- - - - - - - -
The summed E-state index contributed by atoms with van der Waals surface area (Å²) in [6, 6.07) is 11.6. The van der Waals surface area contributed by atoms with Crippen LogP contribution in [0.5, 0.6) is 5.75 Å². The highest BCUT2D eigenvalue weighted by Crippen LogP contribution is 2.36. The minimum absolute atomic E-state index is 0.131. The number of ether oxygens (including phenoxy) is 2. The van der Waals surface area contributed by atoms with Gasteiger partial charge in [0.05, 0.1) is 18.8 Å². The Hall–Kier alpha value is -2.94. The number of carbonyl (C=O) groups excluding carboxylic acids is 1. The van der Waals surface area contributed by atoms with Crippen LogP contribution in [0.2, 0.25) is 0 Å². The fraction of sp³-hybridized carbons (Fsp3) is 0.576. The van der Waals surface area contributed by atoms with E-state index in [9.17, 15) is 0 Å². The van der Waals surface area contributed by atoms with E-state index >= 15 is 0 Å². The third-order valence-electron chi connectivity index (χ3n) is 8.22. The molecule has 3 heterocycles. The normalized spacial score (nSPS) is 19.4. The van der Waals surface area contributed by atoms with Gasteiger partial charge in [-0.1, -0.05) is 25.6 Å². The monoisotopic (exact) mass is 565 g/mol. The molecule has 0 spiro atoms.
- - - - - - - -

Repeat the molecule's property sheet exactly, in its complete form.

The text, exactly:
The summed E-state index contributed by atoms with van der Waals surface area (Å²) in [6, 6.07) is 11.6. The van der Waals surface area contributed by atoms with Crippen LogP contribution in [0.5, 0.6) is 5.75 Å². The highest BCUT2D eigenvalue weighted by Crippen LogP contribution is 2.36. The minimum absolute atomic E-state index is 0.131. The number of ether oxygens (including phenoxy) is 2. The van der Waals surface area contributed by atoms with Gasteiger partial charge in [0.05, 0.1) is 18.8 Å². The Hall–Kier alpha value is -2.94. The number of carbonyl (C=O) groups excluding carboxylic acids is 1. The van der Waals surface area contributed by atoms with Crippen LogP contribution in [0.2, 0.25) is 0 Å². The fraction of sp³-hybridized carbons (Fsp3) is 0.576. The van der Waals surface area contributed by atoms with E-state index in [9.17, 15) is 0 Å². The van der Waals surface area contributed by atoms with E-state index >= 15 is 0 Å². The third-order valence-electron chi connectivity index (χ3n) is 8.22. The molecule has 3 heterocycles. The normalized spacial score (nSPS) is 19.4. The van der Waals surface area contributed by atoms with Gasteiger partial charge in [-0.1, -0.05) is 25.6 Å². The monoisotopic (exact) mass is 565 g/mol. The molecule has 0 spiro atoms.